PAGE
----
But I also understand it isn’t a silver bullet – it is not the Holy Grail that will solve all our problems. At the September 28th Board Meeting (held at Centennial), Mr. Terry Townsend spoke about the Letter of Complaint he filed with the Office of Civil Rights. I also had the opportunity to speak with Mr. Townsend in early October to gain a very different perspective. I was encouraged that Mr. Townsend wants to work on these issues together; moreover, I think we all agree that the only way we can address issues of race, class, equity and discipline is by doing so together.

 

Achievement Frameworkachievement_framework

Back in April I took advantage of an opportunity to chat with Angela Smith about Unit 4’s Achievement Framework. There is a lot going on to help our students succeed, and I was quite impressed.

If you click on the image to the right, it will take you to a Word document prepared by Ms. Smith that explains the 10,000 ft view of the Achievement Framework. In her own words, “[t]his picture shows the relationship between our non-negotiable goals that will help all students achieve.  It refers to what we teach, how we teach, how we monitor, and how we grade.”

I asked a number of follow-up questions and Ms. Smith provided some excellent responses. For instance, I asked about differentiation, and I learned that in the middle school level, there are a number of built-in opportunities to accommodate different learning paces; FLEX time (a 40 minute block with variable content), ENCORE remediation supports and summer school slots that are prioritized for those who need it the most.

Ms. Smith also told me about “power standards”, essentially over-arching curricular themes that build in intensity over the course of several semesters (as opposed to being wrapped up in a single class). Taken in the context of the Achievement Framework, teachers can better track progress towards mastery and assess growth along the way. Student growth is important because not everyone comes in with the same skill set or the same educational background, so it is not helpful to compare students to each other, but rather the Framework allows students to be compared against themselves.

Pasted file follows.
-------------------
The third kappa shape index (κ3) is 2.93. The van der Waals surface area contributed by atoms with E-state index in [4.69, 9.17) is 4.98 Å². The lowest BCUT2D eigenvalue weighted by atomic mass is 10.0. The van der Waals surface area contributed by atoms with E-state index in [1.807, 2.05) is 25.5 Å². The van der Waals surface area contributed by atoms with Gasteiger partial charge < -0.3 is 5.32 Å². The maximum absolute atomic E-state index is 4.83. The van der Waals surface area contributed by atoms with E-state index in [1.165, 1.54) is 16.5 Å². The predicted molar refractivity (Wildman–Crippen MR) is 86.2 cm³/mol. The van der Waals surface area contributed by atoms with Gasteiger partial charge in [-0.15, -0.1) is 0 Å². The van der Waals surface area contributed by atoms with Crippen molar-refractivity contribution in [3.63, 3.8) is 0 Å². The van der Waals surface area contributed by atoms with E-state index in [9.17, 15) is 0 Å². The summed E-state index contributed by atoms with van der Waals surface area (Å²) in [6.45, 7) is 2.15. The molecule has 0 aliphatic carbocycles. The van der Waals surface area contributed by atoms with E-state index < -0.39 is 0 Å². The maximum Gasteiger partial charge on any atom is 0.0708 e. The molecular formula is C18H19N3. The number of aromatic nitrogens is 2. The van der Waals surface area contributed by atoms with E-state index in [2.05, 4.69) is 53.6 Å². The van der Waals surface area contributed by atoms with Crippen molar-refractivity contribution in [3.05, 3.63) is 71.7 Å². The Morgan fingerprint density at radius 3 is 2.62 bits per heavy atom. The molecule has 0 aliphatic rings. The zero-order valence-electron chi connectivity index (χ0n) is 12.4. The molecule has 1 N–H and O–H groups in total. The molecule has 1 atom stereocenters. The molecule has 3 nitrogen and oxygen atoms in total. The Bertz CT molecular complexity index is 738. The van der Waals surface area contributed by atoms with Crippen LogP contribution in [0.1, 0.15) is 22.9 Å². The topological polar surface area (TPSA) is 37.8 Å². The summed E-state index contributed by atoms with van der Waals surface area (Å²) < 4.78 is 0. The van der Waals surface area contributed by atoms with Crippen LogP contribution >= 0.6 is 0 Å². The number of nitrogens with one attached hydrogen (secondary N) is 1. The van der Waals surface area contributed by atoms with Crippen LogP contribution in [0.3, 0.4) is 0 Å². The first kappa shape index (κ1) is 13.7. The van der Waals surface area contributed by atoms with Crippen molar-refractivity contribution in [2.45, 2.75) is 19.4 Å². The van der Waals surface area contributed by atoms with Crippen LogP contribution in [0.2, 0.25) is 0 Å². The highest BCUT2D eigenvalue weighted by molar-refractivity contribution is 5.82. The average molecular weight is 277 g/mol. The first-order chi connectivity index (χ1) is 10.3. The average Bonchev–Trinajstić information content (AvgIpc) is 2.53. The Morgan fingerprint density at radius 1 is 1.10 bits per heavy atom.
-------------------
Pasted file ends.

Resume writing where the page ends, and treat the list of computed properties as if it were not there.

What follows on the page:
Ms. Smith also made a point to explain how teachers can make their practice “authentic” (her word) by “explaining, modeling, demonstrating, group-work, independent work” and allowing students to respond in their own way.

One of my concerns is that this is just a framework. A really good one, to be sure, but still only a skeleton. I wonder, how does it work when applied? What do teachers think of it? What do student think?

The other concern I have is how exactly children are assessed. If done organically and within the flow of teaching and learning, that’s cool. If the intent is to depend upon standardized tests, that does not sit well with me. Especially when a test result takes 6 months to come back! That is just insane.

Upcoming opportunities

From Katrina Kennett:

1. EdCampCU will be on Saturday, September 26 – location TBA but most likely in Champaign. 8-2 again, and we’re going to ask the Cracked truck to be there. Like before, our sessions will be titled with questions that bring us together. See our previous schedule for some inspiration.